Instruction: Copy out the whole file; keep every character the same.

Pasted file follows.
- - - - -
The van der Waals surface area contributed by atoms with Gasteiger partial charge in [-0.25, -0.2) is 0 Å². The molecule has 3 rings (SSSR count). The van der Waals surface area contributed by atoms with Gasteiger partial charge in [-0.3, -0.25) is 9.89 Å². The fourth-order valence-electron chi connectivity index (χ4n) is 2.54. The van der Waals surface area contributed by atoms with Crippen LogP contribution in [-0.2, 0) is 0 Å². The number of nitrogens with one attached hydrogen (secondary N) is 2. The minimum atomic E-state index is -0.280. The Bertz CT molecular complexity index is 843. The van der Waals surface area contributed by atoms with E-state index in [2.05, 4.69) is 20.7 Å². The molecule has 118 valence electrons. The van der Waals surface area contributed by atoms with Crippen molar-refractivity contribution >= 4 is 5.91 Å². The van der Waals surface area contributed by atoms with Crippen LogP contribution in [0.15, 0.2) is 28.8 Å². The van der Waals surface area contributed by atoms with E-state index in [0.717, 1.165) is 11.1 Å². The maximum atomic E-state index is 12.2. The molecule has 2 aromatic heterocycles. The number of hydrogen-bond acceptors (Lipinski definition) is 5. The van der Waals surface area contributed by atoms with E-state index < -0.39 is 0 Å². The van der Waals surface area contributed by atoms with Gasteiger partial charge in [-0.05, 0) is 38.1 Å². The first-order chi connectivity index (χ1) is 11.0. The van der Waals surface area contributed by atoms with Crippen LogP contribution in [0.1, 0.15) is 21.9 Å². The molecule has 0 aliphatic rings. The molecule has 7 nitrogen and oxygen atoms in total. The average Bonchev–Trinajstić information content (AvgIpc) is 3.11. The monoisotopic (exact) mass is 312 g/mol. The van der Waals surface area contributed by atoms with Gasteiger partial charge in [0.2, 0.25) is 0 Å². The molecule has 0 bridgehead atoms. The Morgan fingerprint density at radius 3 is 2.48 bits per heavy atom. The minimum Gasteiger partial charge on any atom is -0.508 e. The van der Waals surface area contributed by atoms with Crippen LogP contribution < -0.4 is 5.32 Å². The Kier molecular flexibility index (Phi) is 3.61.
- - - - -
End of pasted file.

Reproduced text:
The van der Waals surface area contributed by atoms with Gasteiger partial charge in [-0.25, -0.2) is 0 Å². The molecule has 3 rings (SSSR count). The van der Waals surface area contributed by atoms with Gasteiger partial charge in [-0.3, -0.25) is 9.89 Å². The fourth-order valence-electron chi connectivity index (χ4n) is 2.54. The van der Waals surface area contributed by atoms with Crippen LogP contribution in [-0.2, 0) is 0 Å². The number of nitrogens with one attached hydrogen (secondary N) is 2. The minimum atomic E-state index is -0.280. The Bertz CT molecular complexity index is 843. The van der Waals surface area contributed by atoms with E-state index in [2.05, 4.69) is 20.7 Å². The molecule has 118 valence electrons. The van der Waals surface area contributed by atoms with Crippen molar-refractivity contribution >= 4 is 5.91 Å². The van der Waals surface area contributed by atoms with Crippen LogP contribution in [0.15, 0.2) is 28.8 Å². The van der Waals surface area contributed by atoms with E-state index in [0.717, 1.165) is 11.1 Å². The maximum atomic E-state index is 12.2. The molecule has 2 aromatic heterocycles. The number of hydrogen-bond acceptors (Lipinski definition) is 5. The van der Waals surface area contributed by atoms with E-state index < -0.39 is 0 Å². The van der Waals surface area contributed by atoms with Gasteiger partial charge in [-0.05, 0) is 38.1 Å². The first-order chi connectivity index (χ1) is 11.0. The van der Waals surface area contributed by atoms with Crippen LogP contribution in [0.1, 0.15) is 21.9 Å². The molecule has 0 aliphatic rings. The molecule has 7 nitrogen and oxygen atoms in total. The average Bonchev–Trinajstić information content (AvgIpc) is 3.11. The monoisotopic (exact) mass is 312 g/mol. The van der Waals surface area contributed by atoms with Gasteiger partial charge in [0.2, 0.25) is 0 Å². The molecule has 0 bridgehead atoms. The Morgan fingerprint density at radius 3 is 2.48 bits per heavy atom. The minimum Gasteiger partial charge on any atom is -0.508 e. The van der Waals surface area contributed by atoms with Crippen LogP contribution < -0.4 is 5.32 Å². The Kier molecular flexibility index (Phi) is 3.61.